Swiss and Brazil Pavilions
Le Corbusier | 1930-1932
The Swiss Pavilion, or Pavillon Suisse, employed the architect's five points of architecture, building on them throughout the design. The building is elevated on pilotis that are close to its center, accentuating the 'floating' effect. The roof garden gives back to the city and serves the residents of the building, although it is not as animated as that of the Unite d'Habitation in Marseille. Three frames give the garden a view and reveal the unsophisticated structural elements. While strained by the limited budget, Le Corbusier manages to hold onto his free facade and open plan. Several moments in the project reveal a transparent skin with the structural support standing behind it, always maintaining the continuity of the elevations. Moreover, the open plan is controlled with architectural elements such as stairs as well as furniture, whether fixed or loose. View and light penetration also have their impact on the organization of the open plan, having been controlled by the free elevation.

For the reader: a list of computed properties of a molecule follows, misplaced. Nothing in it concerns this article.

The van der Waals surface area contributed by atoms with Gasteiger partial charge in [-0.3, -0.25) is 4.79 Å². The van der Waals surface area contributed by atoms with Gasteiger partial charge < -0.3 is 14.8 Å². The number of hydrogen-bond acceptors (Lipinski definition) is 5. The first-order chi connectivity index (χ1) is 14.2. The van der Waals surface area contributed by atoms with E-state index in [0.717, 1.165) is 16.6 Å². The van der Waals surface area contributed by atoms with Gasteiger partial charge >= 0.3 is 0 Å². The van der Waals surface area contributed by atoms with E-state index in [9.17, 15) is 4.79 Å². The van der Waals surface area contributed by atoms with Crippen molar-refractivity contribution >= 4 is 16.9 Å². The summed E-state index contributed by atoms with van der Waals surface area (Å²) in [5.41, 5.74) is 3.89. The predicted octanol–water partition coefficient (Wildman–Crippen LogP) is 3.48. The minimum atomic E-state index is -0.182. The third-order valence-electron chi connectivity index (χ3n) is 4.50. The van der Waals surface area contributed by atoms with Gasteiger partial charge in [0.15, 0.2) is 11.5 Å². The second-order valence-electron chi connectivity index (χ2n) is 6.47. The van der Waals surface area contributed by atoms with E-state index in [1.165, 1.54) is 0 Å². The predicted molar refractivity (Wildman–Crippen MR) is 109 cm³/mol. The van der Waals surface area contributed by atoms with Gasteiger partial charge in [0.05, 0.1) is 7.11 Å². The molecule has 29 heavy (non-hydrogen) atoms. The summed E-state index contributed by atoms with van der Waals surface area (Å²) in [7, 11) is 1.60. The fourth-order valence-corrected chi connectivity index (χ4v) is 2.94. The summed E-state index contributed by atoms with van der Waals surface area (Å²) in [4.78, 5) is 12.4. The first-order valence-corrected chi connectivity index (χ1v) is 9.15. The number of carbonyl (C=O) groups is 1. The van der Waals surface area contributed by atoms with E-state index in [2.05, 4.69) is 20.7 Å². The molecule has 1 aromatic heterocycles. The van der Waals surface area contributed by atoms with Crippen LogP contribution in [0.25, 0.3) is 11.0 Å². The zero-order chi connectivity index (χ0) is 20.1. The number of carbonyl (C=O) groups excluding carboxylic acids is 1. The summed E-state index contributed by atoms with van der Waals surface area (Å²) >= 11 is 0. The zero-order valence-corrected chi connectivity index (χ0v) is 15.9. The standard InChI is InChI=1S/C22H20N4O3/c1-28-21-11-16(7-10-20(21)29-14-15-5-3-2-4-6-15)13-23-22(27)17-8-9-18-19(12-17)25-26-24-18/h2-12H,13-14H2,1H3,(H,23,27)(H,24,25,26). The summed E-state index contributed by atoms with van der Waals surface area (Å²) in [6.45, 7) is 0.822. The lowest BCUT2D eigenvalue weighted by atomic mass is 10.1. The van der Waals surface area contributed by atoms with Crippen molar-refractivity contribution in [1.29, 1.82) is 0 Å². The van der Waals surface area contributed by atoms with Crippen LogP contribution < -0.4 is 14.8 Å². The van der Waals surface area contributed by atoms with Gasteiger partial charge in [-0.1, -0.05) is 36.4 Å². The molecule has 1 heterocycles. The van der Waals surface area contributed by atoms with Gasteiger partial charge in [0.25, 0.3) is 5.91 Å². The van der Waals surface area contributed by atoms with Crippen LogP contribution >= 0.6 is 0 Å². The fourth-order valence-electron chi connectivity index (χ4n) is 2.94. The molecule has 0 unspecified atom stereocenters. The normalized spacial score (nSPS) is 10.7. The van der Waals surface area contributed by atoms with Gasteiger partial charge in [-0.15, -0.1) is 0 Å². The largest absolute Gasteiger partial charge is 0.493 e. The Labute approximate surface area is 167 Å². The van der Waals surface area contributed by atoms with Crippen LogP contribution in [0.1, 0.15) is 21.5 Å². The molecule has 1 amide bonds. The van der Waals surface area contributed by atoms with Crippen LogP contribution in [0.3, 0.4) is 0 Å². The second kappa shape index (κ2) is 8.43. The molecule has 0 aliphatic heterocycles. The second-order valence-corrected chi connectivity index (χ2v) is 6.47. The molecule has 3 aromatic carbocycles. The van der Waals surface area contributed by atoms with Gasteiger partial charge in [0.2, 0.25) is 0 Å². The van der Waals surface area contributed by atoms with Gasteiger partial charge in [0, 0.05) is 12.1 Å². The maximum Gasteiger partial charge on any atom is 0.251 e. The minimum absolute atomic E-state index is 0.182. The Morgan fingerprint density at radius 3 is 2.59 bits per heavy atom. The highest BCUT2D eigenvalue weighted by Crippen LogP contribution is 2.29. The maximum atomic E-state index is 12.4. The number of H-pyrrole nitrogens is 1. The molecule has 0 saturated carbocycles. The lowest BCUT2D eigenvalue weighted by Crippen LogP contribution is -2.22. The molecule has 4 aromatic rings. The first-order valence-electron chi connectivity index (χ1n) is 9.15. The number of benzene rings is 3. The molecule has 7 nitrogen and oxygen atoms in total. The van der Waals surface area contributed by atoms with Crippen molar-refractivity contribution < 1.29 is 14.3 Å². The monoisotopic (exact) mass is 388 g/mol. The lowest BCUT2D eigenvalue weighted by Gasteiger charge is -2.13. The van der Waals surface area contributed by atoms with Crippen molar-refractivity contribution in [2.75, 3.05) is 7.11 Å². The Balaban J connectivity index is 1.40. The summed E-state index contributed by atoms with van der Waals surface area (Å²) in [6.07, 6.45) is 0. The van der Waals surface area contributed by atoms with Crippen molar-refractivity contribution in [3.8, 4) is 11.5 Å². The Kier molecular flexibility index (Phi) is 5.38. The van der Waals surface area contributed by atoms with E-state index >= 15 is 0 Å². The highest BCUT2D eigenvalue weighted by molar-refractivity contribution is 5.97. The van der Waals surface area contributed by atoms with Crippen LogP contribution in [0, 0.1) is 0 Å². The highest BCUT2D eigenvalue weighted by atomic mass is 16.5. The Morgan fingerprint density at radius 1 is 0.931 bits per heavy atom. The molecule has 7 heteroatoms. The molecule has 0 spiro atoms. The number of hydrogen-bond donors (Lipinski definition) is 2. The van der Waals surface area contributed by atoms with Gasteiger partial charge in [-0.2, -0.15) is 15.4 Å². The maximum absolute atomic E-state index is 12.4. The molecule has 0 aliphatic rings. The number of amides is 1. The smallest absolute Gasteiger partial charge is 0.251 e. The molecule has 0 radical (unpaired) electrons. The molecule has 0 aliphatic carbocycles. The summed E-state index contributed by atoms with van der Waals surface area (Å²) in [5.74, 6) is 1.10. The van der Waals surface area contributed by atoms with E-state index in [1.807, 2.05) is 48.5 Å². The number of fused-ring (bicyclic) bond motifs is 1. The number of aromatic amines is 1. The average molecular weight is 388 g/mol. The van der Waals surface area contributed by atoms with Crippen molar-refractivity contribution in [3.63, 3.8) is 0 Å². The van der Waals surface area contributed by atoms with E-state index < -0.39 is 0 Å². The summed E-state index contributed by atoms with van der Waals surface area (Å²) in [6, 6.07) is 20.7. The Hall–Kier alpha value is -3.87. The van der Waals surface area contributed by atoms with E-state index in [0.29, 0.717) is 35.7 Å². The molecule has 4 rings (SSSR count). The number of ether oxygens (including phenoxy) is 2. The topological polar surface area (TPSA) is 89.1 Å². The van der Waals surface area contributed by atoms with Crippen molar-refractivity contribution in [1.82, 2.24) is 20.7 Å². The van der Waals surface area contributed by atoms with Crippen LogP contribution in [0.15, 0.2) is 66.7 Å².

Information provided in part by: ArchDaily